Issue 382: where to stop documenting the provenance
In the 41st joined meeting of the CIDOC CRM SIG and ISO/TC46/SC4/WG9 and the 34th FRBR - CIDOC CRM Harmonization meeting, the discussions about the issue 367 raised a new Issue about best practice on epistemology of the knowledge base itself concerning where to stop documenting the provenance. The sig decided to begin the discussions by email exchange.
Lyon, May 2018
In the 42nd joined meeting of the CIDOC CRM SIG and ISO/TC46/SC4/WG9 and the 35th FRBR - CIDOC CRM Harmonization meeting, MD and CM were assigned to start the discussion on best practices on epistemology of the knowledge base –regarding where to stop documenting the provenance. The aim is to arrive at a document which will have the status of a recommendation for using the crm.
Berlin, November 2018
Posted by Martin 20/10/2019
Dear Carlo, Eleni
Here my attempt:
Where to Stop the Provenance Chain
A formal ontology is about “being”. It describes classes of individual items, properties and logical rules constraining their combinations that approximate at a categorical level how we perceive that certain things and phenomena of reality are and behave, including our descriptions of it. It describes “possible states of affairs”. We require that these concepts are not only conventions between humans, but also sufficiently close to reality so that valid deductions about reality can be drawn from the ontology and instances of it, obtained under theoretical, perfect conditions of observation. The deviations in precision and coverage (i.e. wrt exceptions) of the ontology from reality as an idealized, logical approximation should be understood and tolerable for the purpose of the respective research. Only things and phenomena of reality that behave close enough to the logical form of a formal ontology can usefully described by it.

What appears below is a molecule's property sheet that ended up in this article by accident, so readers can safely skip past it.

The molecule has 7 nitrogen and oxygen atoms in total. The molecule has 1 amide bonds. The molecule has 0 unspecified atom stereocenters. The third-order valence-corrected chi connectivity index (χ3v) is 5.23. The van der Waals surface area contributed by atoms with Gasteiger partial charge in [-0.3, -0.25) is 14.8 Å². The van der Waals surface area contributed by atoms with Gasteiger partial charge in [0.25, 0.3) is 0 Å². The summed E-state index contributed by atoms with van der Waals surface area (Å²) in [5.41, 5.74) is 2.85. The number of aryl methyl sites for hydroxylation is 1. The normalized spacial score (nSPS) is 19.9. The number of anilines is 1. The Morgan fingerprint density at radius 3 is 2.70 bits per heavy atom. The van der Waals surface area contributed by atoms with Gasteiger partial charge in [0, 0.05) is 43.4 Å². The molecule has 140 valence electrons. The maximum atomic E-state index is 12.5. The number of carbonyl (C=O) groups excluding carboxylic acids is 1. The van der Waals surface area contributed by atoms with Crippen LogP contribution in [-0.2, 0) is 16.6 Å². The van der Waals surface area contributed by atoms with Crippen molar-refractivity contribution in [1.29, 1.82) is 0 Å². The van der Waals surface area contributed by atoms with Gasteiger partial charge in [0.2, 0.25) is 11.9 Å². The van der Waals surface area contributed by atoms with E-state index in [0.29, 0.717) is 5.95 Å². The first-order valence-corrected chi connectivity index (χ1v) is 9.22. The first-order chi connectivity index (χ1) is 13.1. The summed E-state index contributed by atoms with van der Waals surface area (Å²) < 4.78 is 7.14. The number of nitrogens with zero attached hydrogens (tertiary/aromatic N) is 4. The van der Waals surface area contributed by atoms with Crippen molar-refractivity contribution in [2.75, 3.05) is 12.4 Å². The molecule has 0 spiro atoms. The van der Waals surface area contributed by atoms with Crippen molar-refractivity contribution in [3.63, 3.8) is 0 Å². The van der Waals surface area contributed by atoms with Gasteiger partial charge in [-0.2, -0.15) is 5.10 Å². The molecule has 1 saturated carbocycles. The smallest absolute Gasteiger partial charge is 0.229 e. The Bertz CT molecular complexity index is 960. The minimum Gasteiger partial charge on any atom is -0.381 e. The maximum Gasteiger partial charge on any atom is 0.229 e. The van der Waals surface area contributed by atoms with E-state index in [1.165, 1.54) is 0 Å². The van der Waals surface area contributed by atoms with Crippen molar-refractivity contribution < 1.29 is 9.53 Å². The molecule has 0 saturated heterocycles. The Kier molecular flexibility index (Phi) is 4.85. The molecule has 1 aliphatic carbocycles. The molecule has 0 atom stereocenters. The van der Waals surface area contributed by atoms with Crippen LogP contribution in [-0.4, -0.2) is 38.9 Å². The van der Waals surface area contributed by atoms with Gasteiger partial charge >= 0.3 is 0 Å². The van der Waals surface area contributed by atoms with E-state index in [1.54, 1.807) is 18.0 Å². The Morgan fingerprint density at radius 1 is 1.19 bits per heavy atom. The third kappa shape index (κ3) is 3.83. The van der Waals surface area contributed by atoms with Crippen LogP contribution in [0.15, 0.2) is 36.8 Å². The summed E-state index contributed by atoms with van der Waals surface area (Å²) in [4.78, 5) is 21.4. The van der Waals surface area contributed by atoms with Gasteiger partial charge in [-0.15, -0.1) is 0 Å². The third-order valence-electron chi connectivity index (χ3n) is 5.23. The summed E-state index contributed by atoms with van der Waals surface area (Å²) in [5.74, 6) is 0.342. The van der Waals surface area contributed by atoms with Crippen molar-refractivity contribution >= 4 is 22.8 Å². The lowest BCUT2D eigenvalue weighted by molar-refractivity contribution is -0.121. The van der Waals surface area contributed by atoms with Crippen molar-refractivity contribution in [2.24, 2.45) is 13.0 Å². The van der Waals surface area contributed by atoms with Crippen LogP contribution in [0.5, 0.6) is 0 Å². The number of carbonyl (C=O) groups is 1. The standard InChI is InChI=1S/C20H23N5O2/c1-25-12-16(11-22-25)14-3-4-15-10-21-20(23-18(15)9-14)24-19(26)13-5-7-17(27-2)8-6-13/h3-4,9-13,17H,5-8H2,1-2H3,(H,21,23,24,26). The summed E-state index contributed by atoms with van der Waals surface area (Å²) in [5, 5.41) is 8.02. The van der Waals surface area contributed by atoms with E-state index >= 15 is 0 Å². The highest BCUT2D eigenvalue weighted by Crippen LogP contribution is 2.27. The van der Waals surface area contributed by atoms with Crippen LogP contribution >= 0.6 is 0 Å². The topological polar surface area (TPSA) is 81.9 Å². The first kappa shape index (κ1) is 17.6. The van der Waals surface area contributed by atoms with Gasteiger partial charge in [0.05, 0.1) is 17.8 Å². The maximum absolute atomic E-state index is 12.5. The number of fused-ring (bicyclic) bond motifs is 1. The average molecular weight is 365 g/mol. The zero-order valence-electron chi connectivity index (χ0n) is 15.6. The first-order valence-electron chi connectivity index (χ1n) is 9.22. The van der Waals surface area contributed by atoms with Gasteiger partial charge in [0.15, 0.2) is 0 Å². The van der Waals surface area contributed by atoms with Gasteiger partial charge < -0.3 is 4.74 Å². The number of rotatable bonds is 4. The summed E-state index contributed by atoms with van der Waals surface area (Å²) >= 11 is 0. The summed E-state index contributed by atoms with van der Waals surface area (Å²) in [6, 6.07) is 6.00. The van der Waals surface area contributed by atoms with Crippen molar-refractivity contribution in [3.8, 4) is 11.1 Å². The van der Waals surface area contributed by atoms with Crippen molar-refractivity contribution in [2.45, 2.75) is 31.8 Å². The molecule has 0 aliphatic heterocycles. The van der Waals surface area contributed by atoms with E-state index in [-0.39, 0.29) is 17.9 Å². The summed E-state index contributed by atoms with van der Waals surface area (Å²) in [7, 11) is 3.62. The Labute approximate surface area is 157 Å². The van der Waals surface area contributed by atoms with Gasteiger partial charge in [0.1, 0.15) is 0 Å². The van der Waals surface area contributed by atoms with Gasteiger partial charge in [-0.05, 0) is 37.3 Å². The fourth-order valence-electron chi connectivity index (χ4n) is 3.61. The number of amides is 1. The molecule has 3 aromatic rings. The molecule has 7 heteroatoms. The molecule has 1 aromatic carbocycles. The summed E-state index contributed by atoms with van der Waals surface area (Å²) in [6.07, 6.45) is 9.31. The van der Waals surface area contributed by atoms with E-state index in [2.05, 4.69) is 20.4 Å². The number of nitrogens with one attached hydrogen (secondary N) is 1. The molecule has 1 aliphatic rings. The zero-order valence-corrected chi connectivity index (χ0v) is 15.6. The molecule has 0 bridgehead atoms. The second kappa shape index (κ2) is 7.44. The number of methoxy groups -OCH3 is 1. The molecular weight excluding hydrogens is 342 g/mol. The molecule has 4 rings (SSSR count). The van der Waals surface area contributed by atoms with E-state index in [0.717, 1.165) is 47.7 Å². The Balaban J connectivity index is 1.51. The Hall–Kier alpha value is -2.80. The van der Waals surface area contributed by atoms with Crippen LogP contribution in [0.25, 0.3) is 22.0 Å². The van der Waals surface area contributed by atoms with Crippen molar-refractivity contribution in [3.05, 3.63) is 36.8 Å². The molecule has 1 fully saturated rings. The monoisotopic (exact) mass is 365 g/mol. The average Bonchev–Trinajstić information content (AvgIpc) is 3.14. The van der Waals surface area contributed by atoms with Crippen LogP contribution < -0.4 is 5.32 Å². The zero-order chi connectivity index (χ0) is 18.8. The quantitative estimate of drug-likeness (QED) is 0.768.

We regard knowledge as justified beliefs of propositions X of a form that make sense in “I know that X holds”. Besides defining the proposition X as an expression of information, a human stating “I know that X holds” must be able to relate all classes, properties and identifiers (names) in such an expression with situations and individual things of the real world. Therefore only humans have knowledge.
A knowledge base in the sense of the CRM is an information object that instantiates the formal ontology with propositions that the maintainer of the knowledge base believes, i.e., regards it as “the best of my knowledge”. There are subtle, but substantial differences between registered knowledge and reality, because it includes contradictions, alternatives and uncertainties. The maintainer of the knowledge base may be an individual person or a team, trusting each other and sharing the same contextual knowledge of the world (see Doerr, Meghini & Spyratos 20
The maintainer of the knowledge base is its ultimate provenance, providing (or not) trust in the care and honesty of the described propositions. The maintainer should not appear in the knowledge base as propositions of provenance, but be described as metadata about the knowledge base as a whole, exactly as we do not repeat the author of a book in each phrase.
The knowledge may be direct or indirect:
Direct knowledge is that believed out of good, explicable reasons of observation or inferencing by the maintainers themselves.
Indirect knowledge is that that the maintainer adopts or refers to from other sources. In that case, the formal knowledge of the maintainer is restricted to the information as a formal expression and its provenance. The maintainer may or may not belief this information. Therefore, the knowledge base should contain the adequate propositions about its provenance (believed by the maintainer). The maintainer may express doubts about the correctness of this information, if indicated.
It should be possible to communicate with the maintainer and discuss justifications and possible corrections of errors.
Ideally, the source of indirect knowledge should contain further provenance statements about indirect knowledge its author has used. The ideal would be, to link all those provenance statements together until they direct us to all direct knowledge used. This is, of course, impossible, but nevertheless we have the means to document, increase and link our provenance knowledge to larger and larger chains, which will be extremely useful for validating and improving our overall knowledge.